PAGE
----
Newer and Pipeline Therapies and Biologics for Plaque Psoriasis
Recent progress in targeted biologic therapies for plaque psoriasis reflects an understanding of the crucial role of the interleukin-23 (IL-23)/IL-17 axis in the pathogenesis of this disease. Seeking to build on this progress, researchers have developed several new biologics and small molecules that are now being evaluated in clinical trials.
What are your thoughts on the new targeted therapies that are in development for plaque psoriasis?
James Elder Endowed Professor and Chair of Graduate Medical Education
“Although they work fast, the IL-17A inhibitors may lose efficacy over time, and treating psoriasis is a marathon, not a sprint. So, I am excited about bimekizumab because it maintained its response throughout the entire treatment period.”
There are still unmet needs in psoriasis, particularly in disease manifestations. Although they work fast, the IL-17A inhibitors may lose efficacy over time, and treating psoriasis is a marathon, not a sprint. So, I am excited about bimekizumab because it maintained its response throughout the entire treatment period. Bimekizumab inhibits both IL-17A and IL-17F, whereas IL-17 inhibitors such as secukinumab and ixekizumab only inhibit IL-17A. In the BE READY study, 91% of patients receiving bimekizumab 320 mg every 4 weeks achieved Psoriasis Area and Severity Index (PASI 90) at week 16; responses were maintained through week 56 with maintenance doses given every 4 weeks or every 8 weeks.
Another unmet need is that the oral drugs such as apremilast are not as efficacious as injectable drugs for psoriasis. Deucravacitinib is an emerging oral drug that targets the Janus kinase pathway, and I think that it is very exciting because it seems to have the efficacy of the injectable drugs but in an oral form.
There are manifestations that are difficult to treat and can take, say, 6 months to clear (eg, psoriasis and palmoplantar pustulosis), so this is another area for which new therapies would be welcome. I have had some success with currently available treatments, but palmoplantar psoriasis and palmoplantar pustulosis can both be very stubborn, and you must let the patient know that it could take some time to resolve. Upregulation of the IL-36 pathway is reported in pustular psoriasis—in generalized pustular psoriasis and in palmoplantar psoriasis—so there is interest in targeting this pathway, and an anti–IL-36 receptor monoclonal antibody is being tested.
Professor of Dermatology, Pathology, and Social Sciences & Health Policy
“The safety of new drugs is always a concern to me; I like to see long-term efficacy and safety data. However, I will prescribe newer treatments immediately when needed for patients who have failed with older agents.”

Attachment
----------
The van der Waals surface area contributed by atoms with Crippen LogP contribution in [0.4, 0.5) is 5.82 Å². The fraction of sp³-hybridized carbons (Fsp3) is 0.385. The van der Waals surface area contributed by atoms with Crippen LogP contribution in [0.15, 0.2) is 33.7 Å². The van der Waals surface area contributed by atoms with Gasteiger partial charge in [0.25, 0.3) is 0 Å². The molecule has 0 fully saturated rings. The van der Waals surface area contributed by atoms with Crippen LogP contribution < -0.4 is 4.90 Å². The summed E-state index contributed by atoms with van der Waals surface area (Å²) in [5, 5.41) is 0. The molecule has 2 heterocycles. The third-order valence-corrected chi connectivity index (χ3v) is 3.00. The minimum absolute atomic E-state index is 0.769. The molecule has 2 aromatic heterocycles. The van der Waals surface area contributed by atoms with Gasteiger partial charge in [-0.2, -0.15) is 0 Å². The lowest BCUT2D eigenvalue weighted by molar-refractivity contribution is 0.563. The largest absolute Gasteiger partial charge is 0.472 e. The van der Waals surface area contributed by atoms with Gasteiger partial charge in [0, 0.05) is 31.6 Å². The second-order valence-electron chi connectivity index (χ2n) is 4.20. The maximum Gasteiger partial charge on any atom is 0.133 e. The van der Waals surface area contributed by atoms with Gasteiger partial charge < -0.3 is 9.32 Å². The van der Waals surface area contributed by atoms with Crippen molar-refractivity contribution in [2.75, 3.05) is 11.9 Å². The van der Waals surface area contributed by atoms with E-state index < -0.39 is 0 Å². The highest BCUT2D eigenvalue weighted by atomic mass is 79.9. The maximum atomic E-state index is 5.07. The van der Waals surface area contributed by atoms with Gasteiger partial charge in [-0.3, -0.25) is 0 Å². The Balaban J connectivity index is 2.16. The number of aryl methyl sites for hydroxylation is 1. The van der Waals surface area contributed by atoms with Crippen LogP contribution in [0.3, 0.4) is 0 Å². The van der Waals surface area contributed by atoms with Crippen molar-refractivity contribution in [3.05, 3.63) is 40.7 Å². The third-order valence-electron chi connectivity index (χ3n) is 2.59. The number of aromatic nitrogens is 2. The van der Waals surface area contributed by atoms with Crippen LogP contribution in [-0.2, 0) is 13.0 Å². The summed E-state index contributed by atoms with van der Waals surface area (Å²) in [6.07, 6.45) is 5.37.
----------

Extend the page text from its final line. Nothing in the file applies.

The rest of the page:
Tumor necrosis factor (TNF) blockers revolutionized the management of psoriasis, but these drugs also have some potential adverse effects. Newer biologic drugs that target the IL-23/IL-17 axis are as or more effective than TNF blockers and are safer, too. IL-17A and IL-23 are key mechanistic drivers of the immunopathogenesis of psoriasis. Available drugs targeting IL-17 include secukinumab, ixekizumab, and brodalumab. Available drugs selectively targeting the IL-23 pathway include ustekinumab, guselkumab, risankizumab, and tildrakizumab. Both IL-17 and IL-23 inhibitors are well tolerated, and some provide skin clearance that is superior to that of most currently approved TNF inhibitors, with complete or near complete skin clearance observed in the majority of patients.
The safety of new drugs is always a concern to me; I like to see long-term efficacy and safety data. However, I will prescribe newer treatments immediately when needed for patients who have failed with older agents. I think that bimekizumab has a chance to be the most effective treatment that we have for plaque psoriasis. If a patient wants to be completely clear, it is a great choice, especially for those who have failed with existing options.
Clinical Professor, Department of Dermatology
“I agree that bimekizumab is an exciting drug, and it might really set a new standard for efficacy for both short- and long-term treatment.”
I agree that bimekizumab is an exciting drug, and it might really set a new standard for efficacy for both short- and long-term treatment. It is a first-in-class, fast-acting monoclonal antibody that is designed to simultaneously target IL-17A and IL-17F. Bimekizumab was recently approved in Europe for the treatment of moderate to severe plaque psoriasis and is currently being reviewed for approval in the United States.
Sonelokimab is a novel, trivalent, tandem nanobody targeting both IL-17A and IL-17F. It showed significant clinical benefit over placebo and had an acceptable safety profile in a phase 2b study in patients with plaque psoriasis. It might be a drug that you could use in psoriasis, psoriatic arthritis, and hidradenitis suppurativa, so that would be, perhaps, the one biologic on the horizon that I would look out for.
Janus kinase inhibitors will likely be the most effective class of drugs for palmoplantar psoriasis. I do not find that any of the biologics are remarkably effective in palmoplantar psoriasis; however, I do believe that methotrexate works well, and I often use it first line. Some people advocate for acitretin, but I think that it has too many side effects when used at efficacious doses, and you cannot use it in women of childbearing age.
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